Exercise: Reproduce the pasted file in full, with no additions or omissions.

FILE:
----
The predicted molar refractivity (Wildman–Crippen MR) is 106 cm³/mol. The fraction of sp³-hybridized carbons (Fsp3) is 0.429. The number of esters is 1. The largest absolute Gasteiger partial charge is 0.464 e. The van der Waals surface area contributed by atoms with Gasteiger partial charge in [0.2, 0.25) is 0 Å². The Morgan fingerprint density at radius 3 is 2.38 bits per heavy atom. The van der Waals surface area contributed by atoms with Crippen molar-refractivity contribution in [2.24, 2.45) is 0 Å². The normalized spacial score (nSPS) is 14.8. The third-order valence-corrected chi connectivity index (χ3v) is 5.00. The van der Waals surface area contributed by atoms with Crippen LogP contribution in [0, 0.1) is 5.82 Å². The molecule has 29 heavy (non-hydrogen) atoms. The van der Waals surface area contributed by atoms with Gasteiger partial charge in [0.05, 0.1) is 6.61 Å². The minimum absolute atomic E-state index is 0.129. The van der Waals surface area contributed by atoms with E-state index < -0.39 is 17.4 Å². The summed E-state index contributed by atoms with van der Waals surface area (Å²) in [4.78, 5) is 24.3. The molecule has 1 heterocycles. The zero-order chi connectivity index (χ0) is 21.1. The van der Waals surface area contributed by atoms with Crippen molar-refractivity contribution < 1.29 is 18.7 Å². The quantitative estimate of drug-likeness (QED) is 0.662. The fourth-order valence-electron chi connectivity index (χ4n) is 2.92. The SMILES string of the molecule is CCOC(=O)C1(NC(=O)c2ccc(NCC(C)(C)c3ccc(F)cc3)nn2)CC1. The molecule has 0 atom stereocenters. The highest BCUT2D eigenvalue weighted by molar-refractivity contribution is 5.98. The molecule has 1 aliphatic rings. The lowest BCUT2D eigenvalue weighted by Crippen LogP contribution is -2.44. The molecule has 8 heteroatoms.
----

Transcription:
The predicted molar refractivity (Wildman–Crippen MR) is 106 cm³/mol. The fraction of sp³-hybridized carbons (Fsp3) is 0.429. The number of esters is 1. The largest absolute Gasteiger partial charge is 0.464 e. The van der Waals surface area contributed by atoms with Gasteiger partial charge in [0.2, 0.25) is 0 Å². The Morgan fingerprint density at radius 3 is 2.38 bits per heavy atom. The van der Waals surface area contributed by atoms with Crippen molar-refractivity contribution in [2.24, 2.45) is 0 Å². The normalized spacial score (nSPS) is 14.8. The third-order valence-corrected chi connectivity index (χ3v) is 5.00. The van der Waals surface area contributed by atoms with Crippen LogP contribution in [0, 0.1) is 5.82 Å². The molecule has 29 heavy (non-hydrogen) atoms. The van der Waals surface area contributed by atoms with Gasteiger partial charge in [0.05, 0.1) is 6.61 Å². The minimum absolute atomic E-state index is 0.129. The van der Waals surface area contributed by atoms with E-state index < -0.39 is 17.4 Å². The summed E-state index contributed by atoms with van der Waals surface area (Å²) in [4.78, 5) is 24.3. The molecule has 1 heterocycles. The zero-order chi connectivity index (χ0) is 21.1. The van der Waals surface area contributed by atoms with Crippen molar-refractivity contribution < 1.29 is 18.7 Å². The quantitative estimate of drug-likeness (QED) is 0.662. The fourth-order valence-electron chi connectivity index (χ4n) is 2.92. The SMILES string of the molecule is CCOC(=O)C1(NC(=O)c2ccc(NCC(C)(C)c3ccc(F)cc3)nn2)CC1. The molecule has 0 atom stereocenters. The highest BCUT2D eigenvalue weighted by molar-refractivity contribution is 5.98. The molecule has 1 aliphatic rings. The lowest BCUT2D eigenvalue weighted by Crippen LogP contribution is -2.44. The molecule has 8 heteroatoms.